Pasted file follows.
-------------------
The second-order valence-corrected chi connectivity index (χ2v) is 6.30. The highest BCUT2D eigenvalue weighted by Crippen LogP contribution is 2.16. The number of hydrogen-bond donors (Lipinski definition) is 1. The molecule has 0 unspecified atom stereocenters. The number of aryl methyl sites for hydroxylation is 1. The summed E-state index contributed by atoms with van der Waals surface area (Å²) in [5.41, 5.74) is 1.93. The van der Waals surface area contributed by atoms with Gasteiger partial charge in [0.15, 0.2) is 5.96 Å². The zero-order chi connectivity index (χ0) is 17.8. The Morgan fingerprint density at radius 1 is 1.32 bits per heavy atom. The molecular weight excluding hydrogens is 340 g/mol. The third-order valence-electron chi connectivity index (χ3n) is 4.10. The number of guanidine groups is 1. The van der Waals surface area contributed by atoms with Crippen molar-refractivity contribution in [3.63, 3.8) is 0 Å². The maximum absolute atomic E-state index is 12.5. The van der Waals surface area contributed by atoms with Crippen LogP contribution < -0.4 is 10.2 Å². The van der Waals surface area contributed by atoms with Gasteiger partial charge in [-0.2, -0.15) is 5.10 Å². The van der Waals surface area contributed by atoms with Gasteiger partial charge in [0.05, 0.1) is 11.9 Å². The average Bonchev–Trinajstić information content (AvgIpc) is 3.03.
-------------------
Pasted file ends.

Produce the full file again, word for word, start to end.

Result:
The second-order valence-corrected chi connectivity index (χ2v) is 6.30. The highest BCUT2D eigenvalue weighted by Crippen LogP contribution is 2.16. The number of hydrogen-bond donors (Lipinski definition) is 1. The molecule has 0 unspecified atom stereocenters. The number of aryl methyl sites for hydroxylation is 1. The summed E-state index contributed by atoms with van der Waals surface area (Å²) in [5.41, 5.74) is 1.93. The van der Waals surface area contributed by atoms with Gasteiger partial charge in [0.15, 0.2) is 5.96 Å². The zero-order chi connectivity index (χ0) is 17.8. The Morgan fingerprint density at radius 1 is 1.32 bits per heavy atom. The molecular weight excluding hydrogens is 340 g/mol. The third-order valence-electron chi connectivity index (χ3n) is 4.10. The number of guanidine groups is 1. The van der Waals surface area contributed by atoms with Crippen molar-refractivity contribution in [3.63, 3.8) is 0 Å². The maximum absolute atomic E-state index is 12.5. The van der Waals surface area contributed by atoms with Crippen LogP contribution < -0.4 is 10.2 Å². The van der Waals surface area contributed by atoms with Gasteiger partial charge in [-0.2, -0.15) is 5.10 Å². The van der Waals surface area contributed by atoms with Gasteiger partial charge in [0.05, 0.1) is 11.9 Å². The average Bonchev–Trinajstić information content (AvgIpc) is 3.03.